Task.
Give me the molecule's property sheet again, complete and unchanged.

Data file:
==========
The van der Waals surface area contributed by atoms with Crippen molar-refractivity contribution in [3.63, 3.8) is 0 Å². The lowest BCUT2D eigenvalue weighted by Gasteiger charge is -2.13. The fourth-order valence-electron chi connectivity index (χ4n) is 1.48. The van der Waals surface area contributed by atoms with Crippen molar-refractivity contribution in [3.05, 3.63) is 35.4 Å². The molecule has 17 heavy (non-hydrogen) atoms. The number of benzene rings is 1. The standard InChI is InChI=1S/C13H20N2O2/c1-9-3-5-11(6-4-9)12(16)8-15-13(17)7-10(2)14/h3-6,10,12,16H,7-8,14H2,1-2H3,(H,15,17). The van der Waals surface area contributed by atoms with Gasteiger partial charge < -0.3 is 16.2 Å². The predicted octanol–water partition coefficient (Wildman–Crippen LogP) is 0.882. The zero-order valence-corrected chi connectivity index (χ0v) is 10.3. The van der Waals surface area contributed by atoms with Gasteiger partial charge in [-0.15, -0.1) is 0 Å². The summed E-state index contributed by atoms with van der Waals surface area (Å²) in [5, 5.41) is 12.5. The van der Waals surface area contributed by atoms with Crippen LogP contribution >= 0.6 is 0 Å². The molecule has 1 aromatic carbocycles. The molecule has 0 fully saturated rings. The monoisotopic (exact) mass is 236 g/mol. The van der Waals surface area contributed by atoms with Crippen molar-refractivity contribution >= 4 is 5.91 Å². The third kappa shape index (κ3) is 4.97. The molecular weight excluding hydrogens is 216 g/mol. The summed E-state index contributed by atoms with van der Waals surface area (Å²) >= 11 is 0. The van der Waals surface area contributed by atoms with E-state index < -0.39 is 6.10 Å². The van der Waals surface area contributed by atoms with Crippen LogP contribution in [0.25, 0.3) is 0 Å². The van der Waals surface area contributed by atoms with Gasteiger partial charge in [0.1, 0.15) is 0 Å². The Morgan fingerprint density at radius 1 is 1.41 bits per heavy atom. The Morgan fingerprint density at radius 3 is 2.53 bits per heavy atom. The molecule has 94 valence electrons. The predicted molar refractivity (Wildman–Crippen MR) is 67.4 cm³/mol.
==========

The van der Waals surface area contributed by atoms with Crippen molar-refractivity contribution in [3.63, 3.8) is 0 Å². The lowest BCUT2D eigenvalue weighted by Gasteiger charge is -2.13. The fourth-order valence-electron chi connectivity index (χ4n) is 1.48. The van der Waals surface area contributed by atoms with Crippen molar-refractivity contribution in [3.05, 3.63) is 35.4 Å². The molecule has 17 heavy (non-hydrogen) atoms. The number of benzene rings is 1. The standard InChI is InChI=1S/C13H20N2O2/c1-9-3-5-11(6-4-9)12(16)8-15-13(17)7-10(2)14/h3-6,10,12,16H,7-8,14H2,1-2H3,(H,15,17). The van der Waals surface area contributed by atoms with Gasteiger partial charge < -0.3 is 16.2 Å². The predicted octanol–water partition coefficient (Wildman–Crippen LogP) is 0.882. The zero-order valence-corrected chi connectivity index (χ0v) is 10.3. The van der Waals surface area contributed by atoms with Gasteiger partial charge in [-0.15, -0.1) is 0 Å². The summed E-state index contributed by atoms with van der Waals surface area (Å²) in [5, 5.41) is 12.5. The van der Waals surface area contributed by atoms with Crippen LogP contribution >= 0.6 is 0 Å². The molecule has 1 aromatic carbocycles. The molecule has 0 fully saturated rings. The monoisotopic (exact) mass is 236 g/mol. The van der Waals surface area contributed by atoms with Crippen molar-refractivity contribution >= 4 is 5.91 Å². The third kappa shape index (κ3) is 4.97. The molecular weight excluding hydrogens is 216 g/mol. The summed E-state index contributed by atoms with van der Waals surface area (Å²) >= 11 is 0. The van der Waals surface area contributed by atoms with E-state index < -0.39 is 6.10 Å². The van der Waals surface area contributed by atoms with Crippen LogP contribution in [0.25, 0.3) is 0 Å². The van der Waals surface area contributed by atoms with Gasteiger partial charge in [0.1, 0.15) is 0 Å². The Morgan fingerprint density at radius 1 is 1.41 bits per heavy atom. The Morgan fingerprint density at radius 3 is 2.53 bits per heavy atom. The molecule has 94 valence electrons. The predicted molar refractivity (Wildman–Crippen MR) is 67.4 cm³/mol.